|Jimmy Lee Jackson was beaten, shot |
and killed by racist police while shielding his
mother and father in 1965 during the
historic voting rights movement
Conventional political wisdom had it that ginning up white working class resentment against anybody black or brown ["dark ones"] could be attempted just one more time before changing American demographics of skin color forced a change in racist appeals and the Republican voter obstruction project launched jointly by the American Legislative Exchange Council (ALEC) and the GOP.
In 2013 Republicans made a few squeaks about being inclusive, and then proceeded to double-down on obstructing voters across the country.
This is the route the Republican Party has now chosen, and its course is set.
There are no more junctions, crossroads or turning back on this road of voter obstruction.
The lives of the struggle, the beaten, maimed and the murdered have been gist for mocking in GOP circles for decades now, with open GOP admiration for fascism and racism. It shouldn't be a surprise the GOP would engage in voter obstruction but it is anyway to many.
The contemptible history of mass murder and terrorism against civil rights workers echoes like a psychic anxiety spasm that the Scott Walkers and Rand Pauls will never understand because they and their Party are the perpetrators of voter obstruction and racist appeals today; besides bringing up civil rights murders just is not an effective PR message.
|The golden age of NYT journalism covered the|
terror campaign waged against the
civil rights movement of the 1960s
The Democratic Party is accelerating efforts to highlight the difference between the GOP that wants to obstruct and nullify voters and the Democratic Party working to empower and include.
Witness multi-generational voting rights markers laid by Steve and Cokie Roberts; Attorney General Eric Holder's repeated public statements affirming the right to vote; and President Obama's assurance to civil rights workers that the "federal government would vigorously enforce voting rights in the country despite a Supreme Court [five-to-four] ruling against a core section of a landmark 1965 [Voting Rights] law." (Calmes. NYT)
Republicans did not count on or perhaps did not care about the fact that black and brown folks would not appreciate losing the hard-won right to vote, especially in the wake of the GOP gutting of the Voting Rights Act after the reelection of the first black U.S. president.
|Racist murders altered an American|
president and the country forever
Amid this battle of democracy against vast wealth, the echoes of those murdered martyrs of the civil rights family live on, and so does the pain.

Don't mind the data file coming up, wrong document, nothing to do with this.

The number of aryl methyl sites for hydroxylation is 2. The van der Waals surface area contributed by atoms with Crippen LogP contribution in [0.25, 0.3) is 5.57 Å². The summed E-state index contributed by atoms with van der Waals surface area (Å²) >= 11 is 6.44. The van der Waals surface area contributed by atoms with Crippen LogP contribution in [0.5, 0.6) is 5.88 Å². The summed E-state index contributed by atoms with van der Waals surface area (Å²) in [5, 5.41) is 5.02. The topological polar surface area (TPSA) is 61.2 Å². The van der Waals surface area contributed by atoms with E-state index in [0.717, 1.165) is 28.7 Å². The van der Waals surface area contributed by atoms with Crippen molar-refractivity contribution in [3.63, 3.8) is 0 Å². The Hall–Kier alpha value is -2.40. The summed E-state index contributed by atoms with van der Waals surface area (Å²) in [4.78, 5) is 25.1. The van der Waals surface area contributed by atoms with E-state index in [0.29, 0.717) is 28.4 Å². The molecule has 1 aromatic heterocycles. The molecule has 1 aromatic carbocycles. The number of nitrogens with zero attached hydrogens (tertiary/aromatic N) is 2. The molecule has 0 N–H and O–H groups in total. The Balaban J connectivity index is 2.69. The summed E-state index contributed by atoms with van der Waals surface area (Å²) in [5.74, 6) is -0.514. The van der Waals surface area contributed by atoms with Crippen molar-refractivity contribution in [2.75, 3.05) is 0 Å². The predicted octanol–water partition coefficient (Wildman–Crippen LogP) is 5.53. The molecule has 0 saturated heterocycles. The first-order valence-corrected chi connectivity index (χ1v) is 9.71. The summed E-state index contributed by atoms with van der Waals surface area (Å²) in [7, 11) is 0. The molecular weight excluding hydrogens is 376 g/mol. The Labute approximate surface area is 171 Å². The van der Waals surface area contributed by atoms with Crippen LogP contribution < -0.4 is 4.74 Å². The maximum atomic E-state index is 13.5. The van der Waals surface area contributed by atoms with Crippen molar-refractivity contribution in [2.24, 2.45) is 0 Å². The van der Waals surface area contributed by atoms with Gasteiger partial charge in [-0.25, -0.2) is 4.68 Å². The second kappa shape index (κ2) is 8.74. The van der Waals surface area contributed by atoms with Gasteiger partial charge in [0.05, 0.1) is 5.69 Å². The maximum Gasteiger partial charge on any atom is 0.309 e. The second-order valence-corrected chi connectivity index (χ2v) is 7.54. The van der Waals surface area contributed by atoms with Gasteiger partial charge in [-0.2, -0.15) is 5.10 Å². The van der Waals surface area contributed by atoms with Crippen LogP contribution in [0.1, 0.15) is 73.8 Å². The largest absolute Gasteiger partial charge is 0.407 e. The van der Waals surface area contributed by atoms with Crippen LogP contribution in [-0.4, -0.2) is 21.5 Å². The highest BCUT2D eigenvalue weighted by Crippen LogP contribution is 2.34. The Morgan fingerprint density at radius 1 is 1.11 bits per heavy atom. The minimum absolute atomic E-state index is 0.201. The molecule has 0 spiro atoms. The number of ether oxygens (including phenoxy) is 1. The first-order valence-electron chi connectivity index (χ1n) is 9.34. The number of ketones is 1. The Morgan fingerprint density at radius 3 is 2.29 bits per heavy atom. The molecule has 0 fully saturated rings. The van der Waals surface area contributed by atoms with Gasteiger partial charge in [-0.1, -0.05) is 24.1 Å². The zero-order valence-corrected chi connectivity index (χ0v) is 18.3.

For Republicans, avoiding this history and denying contemporary voter obstruction, in the words of voting rights poseur Rep. James Sensenbrenner (R-Wisconsin), is just "common sense."
He's wrong. Rep. John Lewis (D-Georgia) is right.
Below is the statement of John Lewis on June 25, 2013, the day the U.S. Supreme Court did the unthinkable in striking down the Voting Rights Act:
"Today, the Supreme Court stuck a dagger into the heart of the Voting Rights Act of 1965, one of the most effective pieces of legislation Congress has passed in the last 50 years.
These men never stood in unmovable lines. They were never denied the right to participate in the democratic process. They were never beaten, jailed, run off their farms or fired from their jobs. No one they knew died simply trying to register to vote. They are not the victims of gerrymandering or contemporary unjust schemes to maneuver them out of their constitutional rights.
I remember in the 1960s when people of color were the majority in the small town of Tuskegee, Alabama. To insure that a black person would not be elected, the state gerrymandered Tuskegee Institute and the black sections of town so they fell outside the city limits. This reminds me too much of a case that occurred in Randolph County in my own state of Georgia, when the first black man was elected to the board of education in 2002. The county legislature changed his district so he would not be re-elected.
I disagree with the court that the history of discrimination is somehow irrelevant today. The record clearly demonstrates numerous attempts to impede voting rights still exist, and it does not matter that those attempts are not as “pervasive, widespread or rampant” as they were in 1965. One instance of discrimination is too much in a democracy.
As Justice Ginsberg mentioned, it took a Bloody Sunday for Congress to finally decide to fix on-going, institutionalized discrimination that occurred for 100 years after the rights of freed slaves were nullified at the end of the Civil War. I am deeply concerned that Congress will not have the will to fix what the Supreme Court has broken. I call upon the members of this body to do what is right to insure free and fair access to the ballot box in this country."